Canadian Spitfire pilot memorial, Caerphilly
This memorial commemorates a young Canadian airman who came to Britain to help the defence against Nazi invasion. Ivan Raymond Trafford, a Sergeant Pilot, died when his fighter plane crashed near this spot during a training flight on 7 November 1941. He was 20 years old.
The exact location of the crash is a little further up the hill, to the east of the memorial.
Ivan was born at East Centreville, New Brunswick, on 11 April 1921. His parents Clinton and Gladys were farmers. He was educated in Florenceville before studying forestry engineering at the University of Brunswick. There he joined the officer training corps, gaining qualifications to be a Second Lieutenant in the heavy artillery.
Ivan interrupted his studies to join the Royal Canadian Air Force in October 1940. After training in Dunnville, Ontario, and in England, he was sent to the RAF training base at Llandow, Vale of Glamorgan.
In his last letter home, penned in October 1941, he wrote: “If I must pay the big price it will be OK. I will be happy and feel highly honoured to know that I, just one fifth of the family, was the one chosen, and that I was ready and capable of paying the necessary price for the guarantee of the other four fifths of the family’s future freedom and happiness.”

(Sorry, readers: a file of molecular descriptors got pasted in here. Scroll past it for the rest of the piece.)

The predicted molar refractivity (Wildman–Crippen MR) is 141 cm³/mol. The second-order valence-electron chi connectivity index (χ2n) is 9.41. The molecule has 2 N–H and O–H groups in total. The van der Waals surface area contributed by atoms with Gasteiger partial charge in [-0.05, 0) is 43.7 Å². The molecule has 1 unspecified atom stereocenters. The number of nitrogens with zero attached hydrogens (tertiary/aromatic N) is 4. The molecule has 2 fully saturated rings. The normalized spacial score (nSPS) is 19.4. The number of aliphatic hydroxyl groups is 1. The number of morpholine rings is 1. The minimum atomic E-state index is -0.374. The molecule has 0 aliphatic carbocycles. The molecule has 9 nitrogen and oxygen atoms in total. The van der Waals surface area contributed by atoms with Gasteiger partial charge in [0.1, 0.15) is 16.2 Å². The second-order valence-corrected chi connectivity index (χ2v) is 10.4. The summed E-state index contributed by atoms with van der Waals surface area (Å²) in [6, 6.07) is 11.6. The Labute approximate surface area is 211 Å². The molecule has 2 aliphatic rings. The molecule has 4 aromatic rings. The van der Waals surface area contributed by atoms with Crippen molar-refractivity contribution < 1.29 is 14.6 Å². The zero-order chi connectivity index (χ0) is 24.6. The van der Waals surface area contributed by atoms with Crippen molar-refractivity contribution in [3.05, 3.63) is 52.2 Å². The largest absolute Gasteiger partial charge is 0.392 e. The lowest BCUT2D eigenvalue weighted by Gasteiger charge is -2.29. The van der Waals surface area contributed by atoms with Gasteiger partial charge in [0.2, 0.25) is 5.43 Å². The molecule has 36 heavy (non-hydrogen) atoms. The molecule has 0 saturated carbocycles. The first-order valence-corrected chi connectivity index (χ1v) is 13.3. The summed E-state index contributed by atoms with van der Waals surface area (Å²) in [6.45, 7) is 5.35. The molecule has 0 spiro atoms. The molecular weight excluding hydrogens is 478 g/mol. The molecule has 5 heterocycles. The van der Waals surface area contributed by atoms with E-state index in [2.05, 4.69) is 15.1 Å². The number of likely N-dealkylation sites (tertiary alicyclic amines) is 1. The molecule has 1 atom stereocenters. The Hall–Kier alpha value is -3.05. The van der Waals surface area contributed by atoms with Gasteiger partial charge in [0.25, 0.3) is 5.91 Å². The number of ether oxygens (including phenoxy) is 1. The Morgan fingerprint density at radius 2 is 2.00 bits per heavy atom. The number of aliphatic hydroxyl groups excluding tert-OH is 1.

On 15 October, Ivan damaged a Spitfire after approaching the Llandow runway too high. At the time he had flown Spitfires for only 90 minutes in total, but had flown 91 hours solo on all types of aircraft.
In good weather on 7 November 1941, he began a one-hour training flight in a Supermarine Spitfire which consisted of 45 minutes’ formation flying followed by 15 minutes’ individual aerobatics. At 12.50pm he crashed into Cefncarnau, on Caerphilly Mountain. The official investigation concluded that he climbed steeply after low flying and stalled at the top of the climb. The engine cut out and the aircraft spun, bursting into flames on impact with the ground.
Ivan’s body was taken to Caerphilly Miners’ Hospital. He was buried in Llantwit Major.
The idea for the memorial took root after Harry Lewis and Matthew Ferris found a police report on the accident in the Glamorgan Archives. Harry Lewis was a schoolboy in 1941, and died in 2010. Mr Ferris, a teacher at St Martin’s School in Caerphilly, took the project forward to completion, with the help of the Caerphilly branch of the Royal British Legion. The memorial features a replica Spitfire propeller, mounted on stone reclaimed from a local primary school.
With thanks to Matthew Ferris and Phillip Jones